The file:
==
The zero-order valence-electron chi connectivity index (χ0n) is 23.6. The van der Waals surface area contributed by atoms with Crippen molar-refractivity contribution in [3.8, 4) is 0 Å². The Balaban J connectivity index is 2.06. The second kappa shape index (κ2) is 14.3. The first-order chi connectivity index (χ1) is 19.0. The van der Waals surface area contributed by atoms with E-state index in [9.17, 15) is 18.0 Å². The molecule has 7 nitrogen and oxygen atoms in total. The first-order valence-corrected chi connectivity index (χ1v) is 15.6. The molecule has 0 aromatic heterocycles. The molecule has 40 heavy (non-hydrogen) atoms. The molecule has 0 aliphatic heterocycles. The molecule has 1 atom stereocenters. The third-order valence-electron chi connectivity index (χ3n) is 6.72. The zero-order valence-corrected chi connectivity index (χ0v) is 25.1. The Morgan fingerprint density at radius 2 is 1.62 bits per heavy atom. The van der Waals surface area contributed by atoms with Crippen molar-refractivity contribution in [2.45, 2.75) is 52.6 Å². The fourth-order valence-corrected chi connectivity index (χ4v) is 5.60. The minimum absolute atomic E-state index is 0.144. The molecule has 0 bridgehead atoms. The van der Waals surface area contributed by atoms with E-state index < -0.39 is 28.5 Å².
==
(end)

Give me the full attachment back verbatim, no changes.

The zero-order valence-electron chi connectivity index (χ0n) is 23.6. The van der Waals surface area contributed by atoms with Crippen molar-refractivity contribution in [3.8, 4) is 0 Å². The Balaban J connectivity index is 2.06. The second kappa shape index (κ2) is 14.3. The first-order chi connectivity index (χ1) is 19.0. The van der Waals surface area contributed by atoms with E-state index in [9.17, 15) is 18.0 Å². The molecule has 7 nitrogen and oxygen atoms in total. The first-order valence-corrected chi connectivity index (χ1v) is 15.6. The molecule has 0 aromatic heterocycles. The molecule has 40 heavy (non-hydrogen) atoms. The molecule has 0 aliphatic heterocycles. The molecule has 1 atom stereocenters. The third-order valence-electron chi connectivity index (χ3n) is 6.72. The zero-order valence-corrected chi connectivity index (χ0v) is 25.1. The Morgan fingerprint density at radius 2 is 1.62 bits per heavy atom. The van der Waals surface area contributed by atoms with Crippen molar-refractivity contribution in [2.45, 2.75) is 52.6 Å². The fourth-order valence-corrected chi connectivity index (χ4v) is 5.60. The minimum absolute atomic E-state index is 0.144. The molecule has 0 bridgehead atoms. The van der Waals surface area contributed by atoms with E-state index < -0.39 is 28.5 Å².